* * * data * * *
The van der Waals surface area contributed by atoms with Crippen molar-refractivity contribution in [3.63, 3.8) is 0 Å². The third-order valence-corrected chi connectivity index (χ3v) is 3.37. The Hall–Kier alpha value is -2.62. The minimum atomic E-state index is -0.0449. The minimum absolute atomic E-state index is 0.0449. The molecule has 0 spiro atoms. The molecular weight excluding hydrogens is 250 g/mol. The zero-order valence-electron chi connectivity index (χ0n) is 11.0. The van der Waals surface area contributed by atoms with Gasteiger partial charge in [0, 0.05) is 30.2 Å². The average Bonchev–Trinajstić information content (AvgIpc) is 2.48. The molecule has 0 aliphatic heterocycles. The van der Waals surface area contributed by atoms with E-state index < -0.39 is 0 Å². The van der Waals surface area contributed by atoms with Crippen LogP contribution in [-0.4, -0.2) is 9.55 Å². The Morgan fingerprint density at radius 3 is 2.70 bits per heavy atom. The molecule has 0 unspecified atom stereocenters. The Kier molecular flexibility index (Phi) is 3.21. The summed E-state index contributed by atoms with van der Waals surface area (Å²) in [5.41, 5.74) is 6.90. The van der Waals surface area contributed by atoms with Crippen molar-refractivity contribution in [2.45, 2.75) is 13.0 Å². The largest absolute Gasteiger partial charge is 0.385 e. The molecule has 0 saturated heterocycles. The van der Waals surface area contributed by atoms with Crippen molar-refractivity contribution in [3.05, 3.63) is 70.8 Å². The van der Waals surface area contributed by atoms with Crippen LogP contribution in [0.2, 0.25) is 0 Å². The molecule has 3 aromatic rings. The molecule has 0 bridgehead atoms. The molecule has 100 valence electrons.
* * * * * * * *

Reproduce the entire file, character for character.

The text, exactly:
The van der Waals surface area contributed by atoms with Crippen molar-refractivity contribution in [3.63, 3.8) is 0 Å². The third-order valence-corrected chi connectivity index (χ3v) is 3.37. The Hall–Kier alpha value is -2.62. The minimum atomic E-state index is -0.0449. The minimum absolute atomic E-state index is 0.0449. The molecule has 0 spiro atoms. The molecular weight excluding hydrogens is 250 g/mol. The zero-order valence-electron chi connectivity index (χ0n) is 11.0. The van der Waals surface area contributed by atoms with Gasteiger partial charge in [0, 0.05) is 30.2 Å². The average Bonchev–Trinajstić information content (AvgIpc) is 2.48. The molecule has 0 aliphatic heterocycles. The van der Waals surface area contributed by atoms with E-state index < -0.39 is 0 Å². The van der Waals surface area contributed by atoms with Crippen LogP contribution in [-0.4, -0.2) is 9.55 Å². The Morgan fingerprint density at radius 3 is 2.70 bits per heavy atom. The molecule has 0 unspecified atom stereocenters. The Kier molecular flexibility index (Phi) is 3.21. The summed E-state index contributed by atoms with van der Waals surface area (Å²) in [5.41, 5.74) is 6.90. The van der Waals surface area contributed by atoms with Crippen molar-refractivity contribution in [2.45, 2.75) is 13.0 Å². The largest absolute Gasteiger partial charge is 0.385 e. The molecule has 0 saturated heterocycles. The van der Waals surface area contributed by atoms with Crippen molar-refractivity contribution in [3.05, 3.63) is 70.8 Å². The van der Waals surface area contributed by atoms with Crippen LogP contribution in [0.2, 0.25) is 0 Å². The molecule has 3 aromatic rings. The molecule has 0 bridgehead atoms. The molecule has 100 valence electrons.